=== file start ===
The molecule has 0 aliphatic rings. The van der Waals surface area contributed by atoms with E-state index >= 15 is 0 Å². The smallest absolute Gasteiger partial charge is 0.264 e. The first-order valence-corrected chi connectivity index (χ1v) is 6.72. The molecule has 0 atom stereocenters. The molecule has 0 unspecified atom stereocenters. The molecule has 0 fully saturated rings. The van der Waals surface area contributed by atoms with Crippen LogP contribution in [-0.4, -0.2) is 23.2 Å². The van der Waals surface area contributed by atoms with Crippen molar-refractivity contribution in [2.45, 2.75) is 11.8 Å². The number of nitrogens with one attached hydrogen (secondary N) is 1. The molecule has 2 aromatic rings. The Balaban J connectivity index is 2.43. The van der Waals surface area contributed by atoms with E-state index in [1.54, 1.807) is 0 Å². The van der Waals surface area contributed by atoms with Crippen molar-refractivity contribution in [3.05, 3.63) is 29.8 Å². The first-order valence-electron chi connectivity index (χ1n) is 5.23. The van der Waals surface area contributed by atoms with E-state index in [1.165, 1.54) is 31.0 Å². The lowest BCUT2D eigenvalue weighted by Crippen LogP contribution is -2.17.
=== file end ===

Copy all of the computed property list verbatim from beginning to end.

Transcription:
The molecule has 0 aliphatic rings. The van der Waals surface area contributed by atoms with E-state index >= 15 is 0 Å². The smallest absolute Gasteiger partial charge is 0.264 e. The first-order valence-corrected chi connectivity index (χ1v) is 6.72. The molecule has 0 atom stereocenters. The molecule has 0 unspecified atom stereocenters. The molecule has 0 fully saturated rings. The van der Waals surface area contributed by atoms with Crippen LogP contribution in [-0.4, -0.2) is 23.2 Å². The van der Waals surface area contributed by atoms with Crippen molar-refractivity contribution in [2.45, 2.75) is 11.8 Å². The number of nitrogens with one attached hydrogen (secondary N) is 1. The molecule has 2 aromatic rings. The Balaban J connectivity index is 2.43. The van der Waals surface area contributed by atoms with E-state index in [1.54, 1.807) is 0 Å². The van der Waals surface area contributed by atoms with Crippen molar-refractivity contribution in [3.05, 3.63) is 29.8 Å². The first-order valence-electron chi connectivity index (χ1n) is 5.23. The van der Waals surface area contributed by atoms with E-state index in [1.165, 1.54) is 31.0 Å². The lowest BCUT2D eigenvalue weighted by Crippen LogP contribution is -2.17.